Whitehall has announced the creation of a panel on bio-ethics. The Government has noted "signs of concern, particularly among younger, working-class women" about cloning, genetically modified food and gene research.
"There are issues here which are debates about the nature of life itself," said Stephen Byers, the Government's Captain Sensible, adding gravely that the public must be "taken with" scientists on the road to enlightenment.
Rarely have policy makers outed themselves so boldly as the puppets of public opinion. Nothing of interest to young, female, working-class voters can be ignored - that much is taken as read. But what if middle-aged, middle-income men in key marginals, or upwardly mobile, married women in the South-east who once voted Lib Dem, were to declare themselves in favour of cloning. Would that make it all right?
Cloning humans may be right or it may be wrong. It offers a chance to redress the misery of infertility and to evade hereditary illnesses. It also treats the genetic core of a human being as manipulable, with profound consequences for the way in which we look at what it means to be a person and thus the uniqueness of human life. Dealing with our new- found ability to re-create people will be the dominant scientific debate in the next century, just as managing with the destructive potency of the atom bomb has towered over this one.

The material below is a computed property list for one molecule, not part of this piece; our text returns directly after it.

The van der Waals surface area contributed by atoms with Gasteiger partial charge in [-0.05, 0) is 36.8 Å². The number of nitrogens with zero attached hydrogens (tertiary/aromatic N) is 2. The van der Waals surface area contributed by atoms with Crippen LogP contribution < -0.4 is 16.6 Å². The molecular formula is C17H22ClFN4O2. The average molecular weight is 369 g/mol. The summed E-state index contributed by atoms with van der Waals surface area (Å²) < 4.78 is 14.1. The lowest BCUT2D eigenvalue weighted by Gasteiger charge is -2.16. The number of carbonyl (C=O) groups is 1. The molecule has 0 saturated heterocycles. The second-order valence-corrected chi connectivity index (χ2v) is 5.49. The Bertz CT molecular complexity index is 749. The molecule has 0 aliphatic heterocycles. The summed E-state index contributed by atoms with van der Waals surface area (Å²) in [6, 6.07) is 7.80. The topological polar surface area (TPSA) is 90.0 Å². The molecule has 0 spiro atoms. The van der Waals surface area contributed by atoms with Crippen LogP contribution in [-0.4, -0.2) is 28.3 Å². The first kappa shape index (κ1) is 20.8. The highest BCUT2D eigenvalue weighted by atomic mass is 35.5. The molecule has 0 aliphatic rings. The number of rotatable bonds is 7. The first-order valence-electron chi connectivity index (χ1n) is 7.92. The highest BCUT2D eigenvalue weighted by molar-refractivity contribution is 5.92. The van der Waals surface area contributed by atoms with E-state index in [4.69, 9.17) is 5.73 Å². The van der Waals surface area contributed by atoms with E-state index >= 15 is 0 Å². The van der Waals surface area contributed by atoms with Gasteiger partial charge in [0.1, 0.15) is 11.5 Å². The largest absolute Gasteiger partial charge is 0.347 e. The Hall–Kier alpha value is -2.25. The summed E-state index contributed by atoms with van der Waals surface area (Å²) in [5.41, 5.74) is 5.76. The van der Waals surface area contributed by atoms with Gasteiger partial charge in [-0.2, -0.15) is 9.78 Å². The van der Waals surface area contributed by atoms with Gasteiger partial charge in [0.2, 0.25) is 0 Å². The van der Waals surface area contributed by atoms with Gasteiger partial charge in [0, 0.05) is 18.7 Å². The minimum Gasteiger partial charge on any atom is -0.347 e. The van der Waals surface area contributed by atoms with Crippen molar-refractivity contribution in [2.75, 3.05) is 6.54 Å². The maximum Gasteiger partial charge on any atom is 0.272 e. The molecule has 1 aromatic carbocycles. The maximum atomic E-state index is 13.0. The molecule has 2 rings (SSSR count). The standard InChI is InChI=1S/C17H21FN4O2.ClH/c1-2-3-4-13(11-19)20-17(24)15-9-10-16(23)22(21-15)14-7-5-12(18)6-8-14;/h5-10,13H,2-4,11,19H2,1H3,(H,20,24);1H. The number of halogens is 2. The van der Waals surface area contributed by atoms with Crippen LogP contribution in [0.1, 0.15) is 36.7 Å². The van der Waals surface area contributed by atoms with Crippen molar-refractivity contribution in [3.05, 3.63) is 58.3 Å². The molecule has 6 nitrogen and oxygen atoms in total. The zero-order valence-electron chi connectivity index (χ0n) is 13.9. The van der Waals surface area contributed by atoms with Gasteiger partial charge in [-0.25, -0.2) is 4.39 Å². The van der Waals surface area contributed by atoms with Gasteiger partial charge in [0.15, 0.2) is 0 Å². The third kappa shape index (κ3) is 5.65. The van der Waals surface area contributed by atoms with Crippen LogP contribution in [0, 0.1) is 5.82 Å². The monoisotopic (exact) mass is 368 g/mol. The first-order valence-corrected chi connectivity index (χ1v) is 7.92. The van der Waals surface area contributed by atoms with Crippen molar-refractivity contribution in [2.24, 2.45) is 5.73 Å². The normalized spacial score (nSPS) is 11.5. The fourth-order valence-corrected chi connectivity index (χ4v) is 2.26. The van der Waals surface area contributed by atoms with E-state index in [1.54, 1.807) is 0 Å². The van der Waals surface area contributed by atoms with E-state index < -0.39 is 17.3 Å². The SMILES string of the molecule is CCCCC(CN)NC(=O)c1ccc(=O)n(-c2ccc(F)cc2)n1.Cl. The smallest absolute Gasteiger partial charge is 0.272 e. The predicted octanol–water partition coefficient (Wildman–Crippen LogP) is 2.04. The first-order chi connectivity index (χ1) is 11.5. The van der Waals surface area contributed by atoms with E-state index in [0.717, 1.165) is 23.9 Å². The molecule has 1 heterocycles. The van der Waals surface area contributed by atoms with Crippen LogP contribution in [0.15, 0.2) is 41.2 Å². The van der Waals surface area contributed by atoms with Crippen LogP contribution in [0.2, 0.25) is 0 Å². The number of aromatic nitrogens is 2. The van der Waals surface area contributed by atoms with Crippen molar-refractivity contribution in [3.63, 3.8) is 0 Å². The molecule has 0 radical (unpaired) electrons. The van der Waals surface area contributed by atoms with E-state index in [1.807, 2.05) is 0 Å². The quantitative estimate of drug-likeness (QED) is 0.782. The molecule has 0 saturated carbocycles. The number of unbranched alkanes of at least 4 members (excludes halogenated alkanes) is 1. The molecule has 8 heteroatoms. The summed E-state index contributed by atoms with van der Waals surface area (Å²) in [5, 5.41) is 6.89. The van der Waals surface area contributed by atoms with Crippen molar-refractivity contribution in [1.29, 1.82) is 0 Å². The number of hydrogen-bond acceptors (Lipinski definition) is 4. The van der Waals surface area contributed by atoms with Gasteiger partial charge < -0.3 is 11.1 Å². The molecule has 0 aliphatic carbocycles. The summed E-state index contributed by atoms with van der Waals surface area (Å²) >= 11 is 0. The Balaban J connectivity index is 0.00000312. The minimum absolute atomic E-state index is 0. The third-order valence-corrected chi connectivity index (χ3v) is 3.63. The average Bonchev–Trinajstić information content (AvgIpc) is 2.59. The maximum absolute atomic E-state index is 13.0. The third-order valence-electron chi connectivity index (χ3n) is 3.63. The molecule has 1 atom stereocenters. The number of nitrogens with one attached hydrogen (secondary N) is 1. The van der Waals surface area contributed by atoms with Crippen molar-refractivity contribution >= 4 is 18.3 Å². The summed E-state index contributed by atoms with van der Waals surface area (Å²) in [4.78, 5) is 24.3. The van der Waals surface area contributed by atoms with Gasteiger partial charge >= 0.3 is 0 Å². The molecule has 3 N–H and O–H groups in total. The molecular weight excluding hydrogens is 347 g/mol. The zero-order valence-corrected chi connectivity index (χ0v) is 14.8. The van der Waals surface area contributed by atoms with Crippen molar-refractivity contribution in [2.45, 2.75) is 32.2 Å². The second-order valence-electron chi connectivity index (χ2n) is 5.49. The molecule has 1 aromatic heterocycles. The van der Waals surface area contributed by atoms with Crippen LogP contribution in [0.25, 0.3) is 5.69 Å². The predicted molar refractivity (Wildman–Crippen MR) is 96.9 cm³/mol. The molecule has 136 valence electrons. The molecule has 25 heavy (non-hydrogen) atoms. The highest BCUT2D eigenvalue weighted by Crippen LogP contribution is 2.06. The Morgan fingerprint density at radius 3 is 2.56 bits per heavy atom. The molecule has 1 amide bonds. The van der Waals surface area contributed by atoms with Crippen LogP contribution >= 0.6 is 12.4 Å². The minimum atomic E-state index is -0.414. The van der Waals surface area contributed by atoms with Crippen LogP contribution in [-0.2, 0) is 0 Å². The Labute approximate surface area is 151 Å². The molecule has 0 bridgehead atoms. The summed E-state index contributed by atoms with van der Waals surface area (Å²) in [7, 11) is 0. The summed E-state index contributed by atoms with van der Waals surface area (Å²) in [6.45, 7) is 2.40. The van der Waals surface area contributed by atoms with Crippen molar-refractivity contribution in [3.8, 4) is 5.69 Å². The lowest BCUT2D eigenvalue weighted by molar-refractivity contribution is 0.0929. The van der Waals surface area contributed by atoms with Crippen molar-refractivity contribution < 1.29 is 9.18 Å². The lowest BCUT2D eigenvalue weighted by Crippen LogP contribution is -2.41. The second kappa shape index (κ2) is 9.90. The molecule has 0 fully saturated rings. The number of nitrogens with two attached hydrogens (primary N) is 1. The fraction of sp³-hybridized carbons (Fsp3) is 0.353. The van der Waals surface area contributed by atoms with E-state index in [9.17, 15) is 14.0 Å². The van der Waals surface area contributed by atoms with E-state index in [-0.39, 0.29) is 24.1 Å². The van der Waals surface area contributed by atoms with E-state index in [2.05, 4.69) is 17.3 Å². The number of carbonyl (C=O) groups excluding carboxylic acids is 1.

Wherever you stand on cloning, the ethical status of this awesome innovation cannot be determined by recourse to the sensibilities of a room full of Manchester machinists on a wet Friday afternoon. The state of affairs in which an entire government, full of people who have plentiful time and resources to consult experts and take decisions, ends up passing the buck back to a harassed and under-informed group of voters, is a recent one. It is ably mocked in Warren Beatty's new film Bulworth, about a politician who suddenly bucks the pollsters and starts speaking his mind. Beatty's own view of the dominance of focus groups is arresting.
"If someone wants to win an election, he can't lead; he must follow, because the technological means are such that you can get so much information so quickly you just follow it, and I think that basically, that's a bunch of bullshit," he said in a recent interview.